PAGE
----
The purpose of this study was to examine how jurors are affected by eyewitness identification procedures (accidentally v. intentionally suggestive) and judicial instructions (standard v. nullification). This current experiment was inspired by the recent U.S. Supreme Court decision in Perry v. New Hampshire (2012). A defendant was denied a pretrial hearing because the suggestive identification procedure was accidentally created by the eyewitness, rather than intentionally created by the police. Suggestive identification procedures (Zimmerman, Austin, & Kovera, 2012) and judicial instructions (e.g. Niedermeier, Horowitz, & Kerr, 1999) influence jury behavior, but there is little research on the distinction between intentionally and accidentally suggestive procedures. 108 participants listened to an audio recording of the Perry v. New Hampshire (2012) hearing (accidental or intentional) and were read judicial instructions (standard or nullification). Participants answered questions pre and post-deliberation about the case. Participants were videotaped deliberating in a group. Results showed that the juries were biased towards acquittal. However, participants in the intentionally suggestive condition rated the procedure as more suggestive, felt more free to use their conscience, and felt more comfortable during the deliberation. Participants in the standard instructions condition discussed more facts, rated the defense’s argument weaker, and found it harder to make a decision with the group. Limitations and directions for future research are discussed.
Regulatory Focus Theory and Reactions to Anti-Egalitarian Humor
Regulatory focus theory examines the ways people seek pleasure and avoid pain by proposing two different styles: promotion-focused (eager to make positive things happen) and prevention-focused (vigilant in avoiding negative situations). Studies have shown that high regulatory fit, when a person’s actions or experiences match their regulatory focus orientation, increases a person’s enjoyment of an action. The current study examines the role one’s regulatory focus and the framing of egalitarianism (positively or negatively) play in reactions to anti-egalitarian humor. It was hypothesized that those experiencing regulatory fit would react more negatively to anti-egalitarian humor. To investigate this hypothesis, two studies were conducted in which participants’ regulatory focus was primed with a regulatory focus priming task after which they were asked to! complete a survey and rate their reactions to different videos, including a public service announcement framing egalitarianism positively or negatively and two anti-egalitarian jokes. While results from Study 1 did not support the regulatory fit hypothesis, results from Study 2 did. A significant effect was found for promotion focused participants where participants who viewed the positive PSA reacted more negatively to the anti-egalitarian humor than those who viewed the negative PSA. By contrast, there was a nonsignificant trend in the prevention focused group in the opposite direction so that participants reacted more negatively to the humor after seeing the negative PSA. Reasons for why the regulatory fit hypothesis was found for Study 2, but not Study 1, and implications of this finding on other fields are discussed.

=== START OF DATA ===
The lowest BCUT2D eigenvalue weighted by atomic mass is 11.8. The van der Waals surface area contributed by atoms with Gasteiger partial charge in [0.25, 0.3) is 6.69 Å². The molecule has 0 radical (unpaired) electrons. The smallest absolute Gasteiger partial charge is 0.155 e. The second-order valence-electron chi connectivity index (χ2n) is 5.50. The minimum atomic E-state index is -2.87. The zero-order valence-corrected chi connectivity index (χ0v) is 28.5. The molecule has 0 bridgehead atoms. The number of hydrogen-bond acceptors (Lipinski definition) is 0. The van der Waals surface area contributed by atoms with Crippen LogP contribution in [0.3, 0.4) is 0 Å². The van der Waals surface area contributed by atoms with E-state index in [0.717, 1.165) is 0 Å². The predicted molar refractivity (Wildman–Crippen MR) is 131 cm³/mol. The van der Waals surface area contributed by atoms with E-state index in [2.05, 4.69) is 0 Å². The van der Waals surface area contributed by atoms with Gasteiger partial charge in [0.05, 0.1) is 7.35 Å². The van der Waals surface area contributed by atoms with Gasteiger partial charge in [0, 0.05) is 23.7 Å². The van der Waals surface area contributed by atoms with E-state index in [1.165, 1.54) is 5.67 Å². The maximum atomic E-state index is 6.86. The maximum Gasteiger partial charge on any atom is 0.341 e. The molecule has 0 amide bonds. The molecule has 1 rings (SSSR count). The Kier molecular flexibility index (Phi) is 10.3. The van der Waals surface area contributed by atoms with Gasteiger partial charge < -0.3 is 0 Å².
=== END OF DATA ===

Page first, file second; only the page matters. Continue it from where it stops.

Breaking Barriers: Lead Poisoning in Lewiston-Auburn, Maine
Lead poisoning is a major environmental health problem in the United States. In Lewiston-Auburn, Maine the rate of increased blood lead levels is three times the national average. Lewiston-Auburn is currently undergoing an urban housing renewal effort to increase the health and vitality of the downtown. Unfortunately, with urban housing renewal comes demolition and past studies have shown that if the proper precautions are not taken during the demolition process, ambient lead dust can lead to higher rates of blood lead levels for surrounding residents. Because there is no policy in Lewiston-Auburn on safe demolition practices, the current study was conducted to determine what the safest demolition practices across the country are and how the city can adapt those policies to cater specifically to the Lewiston-Auburn community. This study was also conducted to! determine the best ways to overcome the cultural barriers the Somali and Somali Bantu populations living in Lewiston-Auburn face regarding lead poisoning. The results of this study provide a sample policy for demolition and ways in which the community can overcome the cultural barriers it faces. Based on past research and the current study’s findings, it is highly recommended that the city adopt the suggested policies and programs to help reduce blood lead levels in the community.
Object Updating and the Auditory Flash Lag Illusion